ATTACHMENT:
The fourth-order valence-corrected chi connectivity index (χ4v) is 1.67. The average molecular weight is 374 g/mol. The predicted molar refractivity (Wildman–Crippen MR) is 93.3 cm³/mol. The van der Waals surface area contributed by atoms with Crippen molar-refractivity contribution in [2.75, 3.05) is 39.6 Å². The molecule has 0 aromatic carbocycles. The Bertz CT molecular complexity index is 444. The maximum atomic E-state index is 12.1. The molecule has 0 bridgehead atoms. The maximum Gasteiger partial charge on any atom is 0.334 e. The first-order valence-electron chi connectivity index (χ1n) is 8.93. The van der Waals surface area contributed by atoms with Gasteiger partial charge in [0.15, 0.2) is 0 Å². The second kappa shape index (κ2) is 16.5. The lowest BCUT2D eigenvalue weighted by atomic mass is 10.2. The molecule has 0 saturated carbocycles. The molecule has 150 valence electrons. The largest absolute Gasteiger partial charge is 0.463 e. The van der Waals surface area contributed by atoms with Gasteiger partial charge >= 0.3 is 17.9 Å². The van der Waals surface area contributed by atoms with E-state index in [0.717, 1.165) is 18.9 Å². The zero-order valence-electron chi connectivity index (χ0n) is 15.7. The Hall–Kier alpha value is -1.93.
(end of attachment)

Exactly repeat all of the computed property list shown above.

The fourth-order valence-corrected chi connectivity index (χ4v) is 1.67. The average molecular weight is 374 g/mol. The predicted molar refractivity (Wildman–Crippen MR) is 93.3 cm³/mol. The van der Waals surface area contributed by atoms with Crippen molar-refractivity contribution in [2.75, 3.05) is 39.6 Å². The molecule has 0 aromatic carbocycles. The Bertz CT molecular complexity index is 444. The maximum atomic E-state index is 12.1. The molecule has 0 bridgehead atoms. The maximum Gasteiger partial charge on any atom is 0.334 e. The first-order valence-electron chi connectivity index (χ1n) is 8.93. The van der Waals surface area contributed by atoms with Gasteiger partial charge in [0.15, 0.2) is 0 Å². The second kappa shape index (κ2) is 16.5. The lowest BCUT2D eigenvalue weighted by atomic mass is 10.2. The molecule has 0 saturated carbocycles. The molecule has 150 valence electrons. The largest absolute Gasteiger partial charge is 0.463 e. The van der Waals surface area contributed by atoms with Gasteiger partial charge >= 0.3 is 17.9 Å². The van der Waals surface area contributed by atoms with E-state index in [0.717, 1.165) is 18.9 Å². The zero-order valence-electron chi connectivity index (χ0n) is 15.7. The Hall–Kier alpha value is -1.93.